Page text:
List problems in C code ported to Python
ptmcg at austin.rr._bogus_.com
Sun Jan 16 19:42:39 EST 2005
"Lucas Raab" <pythongnome at hotmail.com> wrote in message
news:vrzGd.817$Rs.803 at newsread3.news.atl.earthlink.net...
> I'm done porting the C code, but now when running the script I
> continually run into problems with lists. I tried appending and
> extending the lists, but with no avail. Any help is much appreciated
> Please see both the Python and C code at
> http://home.earthlink.net/~lvraab. The two files are ENIGMA.C and
I didn't actually run your script, but you have some fundamental things to
fix first. Here are some corrections that will get you closer:
- Single-character strings are still strings as far as Python is concerned.
Unlike C's distinction of single quotes for single characters (which allow
you to do integer arithmetic) and double quotes for string literals (which
don't support integer arithmetic), Python uses either quoting style for
strings. So "A" == 'a' is true in Python, not true in C. To do single-char
arithmetic, you'll need the ord() and asc() functions, so that instead of
(and another little tip - since the ord('A') is likely to be invariant, and
used *heavily* in a function such as an Enigma simulator, you're best off
evaluating it once and stuffing it into a global, with an unimaginitive name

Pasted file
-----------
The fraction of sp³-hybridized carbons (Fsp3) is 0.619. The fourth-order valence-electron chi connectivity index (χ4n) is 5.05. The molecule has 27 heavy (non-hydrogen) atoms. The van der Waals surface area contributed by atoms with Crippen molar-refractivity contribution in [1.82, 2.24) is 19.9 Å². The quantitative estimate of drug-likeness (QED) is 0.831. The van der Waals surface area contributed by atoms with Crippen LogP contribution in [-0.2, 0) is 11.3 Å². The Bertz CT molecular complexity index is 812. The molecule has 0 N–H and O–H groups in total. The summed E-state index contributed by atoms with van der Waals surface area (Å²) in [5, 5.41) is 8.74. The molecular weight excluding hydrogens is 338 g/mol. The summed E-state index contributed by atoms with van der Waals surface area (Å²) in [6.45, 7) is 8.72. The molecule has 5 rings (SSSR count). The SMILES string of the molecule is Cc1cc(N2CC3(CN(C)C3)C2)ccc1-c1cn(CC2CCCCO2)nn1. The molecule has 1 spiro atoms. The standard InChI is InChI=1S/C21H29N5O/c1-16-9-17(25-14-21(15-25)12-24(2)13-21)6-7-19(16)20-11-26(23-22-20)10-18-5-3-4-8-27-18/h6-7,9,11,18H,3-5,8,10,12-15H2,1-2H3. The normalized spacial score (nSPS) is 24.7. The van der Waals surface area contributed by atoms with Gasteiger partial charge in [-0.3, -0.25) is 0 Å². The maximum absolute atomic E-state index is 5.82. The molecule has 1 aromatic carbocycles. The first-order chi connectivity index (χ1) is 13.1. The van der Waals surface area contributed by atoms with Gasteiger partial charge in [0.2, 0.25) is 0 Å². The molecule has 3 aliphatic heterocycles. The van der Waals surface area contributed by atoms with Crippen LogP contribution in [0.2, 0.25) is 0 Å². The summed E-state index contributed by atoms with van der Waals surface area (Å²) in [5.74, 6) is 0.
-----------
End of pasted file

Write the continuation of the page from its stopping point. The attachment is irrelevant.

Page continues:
like ord_A = ord('A')
-Line 42: You are testing c == string.alpha_letters, when I think you
*really* want to test c in string.alpha_letters.
- encipher_file - the C version of this actually reads the file and calls
encipher() with each character in it. Your Python version just calls
encipher() with the complete file contents, which is certain to fail.
(another tip - avoid variable names like 'file', 'string', 'list', 'dict',
etc. as these collide with global typenames - also, your variable naming is
pretty poor, using "file" to represent the filename, and "filename" to
represent the file contents - err???)
- usage() - print("blahblah \n") - the trailing \n is unnecessary unless you
want to double-space your text
Although you say you are "done porting the C code", you really have quite a
bit left to do yet. You should really try to port this code a step at a
time - open a file, read its contents, iterate through the contents, call a
method, etc. "Big-bang" porting like this is terribly inefficient!
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